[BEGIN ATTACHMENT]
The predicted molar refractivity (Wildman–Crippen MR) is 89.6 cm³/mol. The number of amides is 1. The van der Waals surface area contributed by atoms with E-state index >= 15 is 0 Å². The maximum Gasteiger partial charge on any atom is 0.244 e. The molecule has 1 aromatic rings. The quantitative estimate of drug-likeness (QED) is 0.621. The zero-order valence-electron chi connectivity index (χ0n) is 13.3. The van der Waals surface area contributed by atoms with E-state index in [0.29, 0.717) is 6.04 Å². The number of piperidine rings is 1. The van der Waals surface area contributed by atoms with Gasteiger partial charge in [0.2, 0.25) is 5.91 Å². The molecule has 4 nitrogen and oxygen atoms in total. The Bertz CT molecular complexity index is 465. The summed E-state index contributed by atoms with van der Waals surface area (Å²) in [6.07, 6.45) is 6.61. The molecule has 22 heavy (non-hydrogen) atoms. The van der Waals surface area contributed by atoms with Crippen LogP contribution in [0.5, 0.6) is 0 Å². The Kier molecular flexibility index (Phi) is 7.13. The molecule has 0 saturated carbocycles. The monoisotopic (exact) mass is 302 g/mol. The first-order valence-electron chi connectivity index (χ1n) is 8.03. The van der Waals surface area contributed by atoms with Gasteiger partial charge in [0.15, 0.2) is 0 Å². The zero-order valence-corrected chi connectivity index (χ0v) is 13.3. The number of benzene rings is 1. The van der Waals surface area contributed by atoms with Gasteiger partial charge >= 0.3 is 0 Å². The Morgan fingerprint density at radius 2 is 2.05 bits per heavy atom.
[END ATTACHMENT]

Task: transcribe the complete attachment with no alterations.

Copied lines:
The predicted molar refractivity (Wildman–Crippen MR) is 89.6 cm³/mol. The number of amides is 1. The van der Waals surface area contributed by atoms with E-state index >= 15 is 0 Å². The maximum Gasteiger partial charge on any atom is 0.244 e. The molecule has 1 aromatic rings. The quantitative estimate of drug-likeness (QED) is 0.621. The zero-order valence-electron chi connectivity index (χ0n) is 13.3. The van der Waals surface area contributed by atoms with E-state index in [0.29, 0.717) is 6.04 Å². The number of piperidine rings is 1. The van der Waals surface area contributed by atoms with Gasteiger partial charge in [0.2, 0.25) is 5.91 Å². The molecule has 4 nitrogen and oxygen atoms in total. The Bertz CT molecular complexity index is 465. The summed E-state index contributed by atoms with van der Waals surface area (Å²) in [6.07, 6.45) is 6.61. The molecule has 22 heavy (non-hydrogen) atoms. The van der Waals surface area contributed by atoms with Crippen LogP contribution in [0.5, 0.6) is 0 Å². The Kier molecular flexibility index (Phi) is 7.13. The molecule has 0 saturated carbocycles. The monoisotopic (exact) mass is 302 g/mol. The first-order valence-electron chi connectivity index (χ1n) is 8.03. The van der Waals surface area contributed by atoms with Gasteiger partial charge in [0.15, 0.2) is 0 Å². The zero-order valence-corrected chi connectivity index (χ0v) is 13.3. The number of benzene rings is 1. The van der Waals surface area contributed by atoms with Gasteiger partial charge >= 0.3 is 0 Å². The Morgan fingerprint density at radius 2 is 2.05 bits per heavy atom.